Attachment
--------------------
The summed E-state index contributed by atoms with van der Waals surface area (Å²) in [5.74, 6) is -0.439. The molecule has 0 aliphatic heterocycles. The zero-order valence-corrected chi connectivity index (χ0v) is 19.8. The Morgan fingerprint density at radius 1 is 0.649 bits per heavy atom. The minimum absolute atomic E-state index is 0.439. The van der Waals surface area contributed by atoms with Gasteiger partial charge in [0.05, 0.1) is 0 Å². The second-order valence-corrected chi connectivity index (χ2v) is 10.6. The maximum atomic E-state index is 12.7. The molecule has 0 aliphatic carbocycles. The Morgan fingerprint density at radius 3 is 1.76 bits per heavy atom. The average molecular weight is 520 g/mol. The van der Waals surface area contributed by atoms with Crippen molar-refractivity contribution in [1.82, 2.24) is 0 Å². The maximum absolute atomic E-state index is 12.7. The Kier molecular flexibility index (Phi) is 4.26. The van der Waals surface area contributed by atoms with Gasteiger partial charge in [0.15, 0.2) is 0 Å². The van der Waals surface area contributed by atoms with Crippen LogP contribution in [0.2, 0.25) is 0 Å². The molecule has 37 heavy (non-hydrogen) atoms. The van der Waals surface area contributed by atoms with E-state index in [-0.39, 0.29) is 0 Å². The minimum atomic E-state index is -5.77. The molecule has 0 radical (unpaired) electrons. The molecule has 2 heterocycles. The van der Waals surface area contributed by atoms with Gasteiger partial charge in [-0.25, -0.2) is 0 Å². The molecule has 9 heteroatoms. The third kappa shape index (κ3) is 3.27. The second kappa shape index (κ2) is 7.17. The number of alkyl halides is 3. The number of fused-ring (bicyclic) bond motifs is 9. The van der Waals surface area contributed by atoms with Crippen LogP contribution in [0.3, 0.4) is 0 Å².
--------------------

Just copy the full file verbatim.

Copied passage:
The summed E-state index contributed by atoms with van der Waals surface area (Å²) in [5.74, 6) is -0.439. The molecule has 0 aliphatic heterocycles. The zero-order valence-corrected chi connectivity index (χ0v) is 19.8. The Morgan fingerprint density at radius 1 is 0.649 bits per heavy atom. The minimum absolute atomic E-state index is 0.439. The van der Waals surface area contributed by atoms with Gasteiger partial charge in [0.05, 0.1) is 0 Å². The second-order valence-corrected chi connectivity index (χ2v) is 10.6. The maximum atomic E-state index is 12.7. The molecule has 0 aliphatic carbocycles. The Morgan fingerprint density at radius 3 is 1.76 bits per heavy atom. The average molecular weight is 520 g/mol. The van der Waals surface area contributed by atoms with Crippen molar-refractivity contribution in [1.82, 2.24) is 0 Å². The maximum absolute atomic E-state index is 12.7. The Kier molecular flexibility index (Phi) is 4.26. The van der Waals surface area contributed by atoms with Gasteiger partial charge in [0.15, 0.2) is 0 Å². The van der Waals surface area contributed by atoms with Crippen LogP contribution in [0.2, 0.25) is 0 Å². The molecule has 37 heavy (non-hydrogen) atoms. The van der Waals surface area contributed by atoms with E-state index in [-0.39, 0.29) is 0 Å². The minimum atomic E-state index is -5.77. The molecule has 0 radical (unpaired) electrons. The molecule has 2 heterocycles. The van der Waals surface area contributed by atoms with Gasteiger partial charge in [-0.25, -0.2) is 0 Å². The molecule has 9 heteroatoms. The third kappa shape index (κ3) is 3.27. The second kappa shape index (κ2) is 7.17. The number of alkyl halides is 3. The number of fused-ring (bicyclic) bond motifs is 9. The van der Waals surface area contributed by atoms with Crippen LogP contribution in [0.3, 0.4) is 0 Å².